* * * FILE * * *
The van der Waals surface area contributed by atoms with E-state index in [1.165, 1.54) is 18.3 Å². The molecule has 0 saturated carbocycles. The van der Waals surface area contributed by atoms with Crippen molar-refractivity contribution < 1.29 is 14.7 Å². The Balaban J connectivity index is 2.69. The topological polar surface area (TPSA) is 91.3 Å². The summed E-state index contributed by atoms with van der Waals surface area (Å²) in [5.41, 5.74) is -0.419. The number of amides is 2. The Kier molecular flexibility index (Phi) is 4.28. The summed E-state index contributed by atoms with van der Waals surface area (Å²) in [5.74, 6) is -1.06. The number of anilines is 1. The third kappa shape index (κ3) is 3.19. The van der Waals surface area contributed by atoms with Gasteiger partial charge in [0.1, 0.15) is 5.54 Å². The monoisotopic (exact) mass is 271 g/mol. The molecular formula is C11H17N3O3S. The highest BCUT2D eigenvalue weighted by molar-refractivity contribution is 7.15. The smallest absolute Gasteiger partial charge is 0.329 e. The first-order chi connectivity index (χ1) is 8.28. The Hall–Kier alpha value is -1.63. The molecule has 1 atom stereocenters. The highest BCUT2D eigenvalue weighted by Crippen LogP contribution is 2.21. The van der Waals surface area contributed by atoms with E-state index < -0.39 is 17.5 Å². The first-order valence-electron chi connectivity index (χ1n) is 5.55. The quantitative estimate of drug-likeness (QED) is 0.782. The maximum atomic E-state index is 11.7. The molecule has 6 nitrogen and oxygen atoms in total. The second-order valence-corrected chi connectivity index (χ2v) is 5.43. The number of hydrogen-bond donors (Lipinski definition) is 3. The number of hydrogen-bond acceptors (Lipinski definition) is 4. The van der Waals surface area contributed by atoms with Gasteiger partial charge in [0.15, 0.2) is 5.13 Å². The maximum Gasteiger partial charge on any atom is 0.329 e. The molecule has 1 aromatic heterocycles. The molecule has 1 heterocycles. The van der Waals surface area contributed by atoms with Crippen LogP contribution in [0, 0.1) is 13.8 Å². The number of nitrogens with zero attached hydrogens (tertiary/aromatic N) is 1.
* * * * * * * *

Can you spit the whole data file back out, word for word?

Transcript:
The van der Waals surface area contributed by atoms with E-state index in [1.165, 1.54) is 18.3 Å². The molecule has 0 saturated carbocycles. The van der Waals surface area contributed by atoms with Crippen molar-refractivity contribution < 1.29 is 14.7 Å². The Balaban J connectivity index is 2.69. The topological polar surface area (TPSA) is 91.3 Å². The summed E-state index contributed by atoms with van der Waals surface area (Å²) in [5.41, 5.74) is -0.419. The number of amides is 2. The Kier molecular flexibility index (Phi) is 4.28. The summed E-state index contributed by atoms with van der Waals surface area (Å²) in [5.74, 6) is -1.06. The number of anilines is 1. The third kappa shape index (κ3) is 3.19. The van der Waals surface area contributed by atoms with Gasteiger partial charge in [0.1, 0.15) is 5.54 Å². The monoisotopic (exact) mass is 271 g/mol. The molecular formula is C11H17N3O3S. The highest BCUT2D eigenvalue weighted by molar-refractivity contribution is 7.15. The smallest absolute Gasteiger partial charge is 0.329 e. The first-order chi connectivity index (χ1) is 8.28. The Hall–Kier alpha value is -1.63. The molecule has 1 atom stereocenters. The highest BCUT2D eigenvalue weighted by Crippen LogP contribution is 2.21. The van der Waals surface area contributed by atoms with E-state index < -0.39 is 17.5 Å². The first-order valence-electron chi connectivity index (χ1n) is 5.55. The quantitative estimate of drug-likeness (QED) is 0.782. The maximum atomic E-state index is 11.7. The molecule has 6 nitrogen and oxygen atoms in total. The second-order valence-corrected chi connectivity index (χ2v) is 5.43. The number of hydrogen-bond donors (Lipinski definition) is 3. The number of hydrogen-bond acceptors (Lipinski definition) is 4. The van der Waals surface area contributed by atoms with Gasteiger partial charge in [0.15, 0.2) is 5.13 Å². The maximum Gasteiger partial charge on any atom is 0.329 e. The molecule has 1 aromatic heterocycles. The molecule has 1 heterocycles. The van der Waals surface area contributed by atoms with Crippen LogP contribution in [0, 0.1) is 13.8 Å². The number of nitrogens with zero attached hydrogens (tertiary/aromatic N) is 1.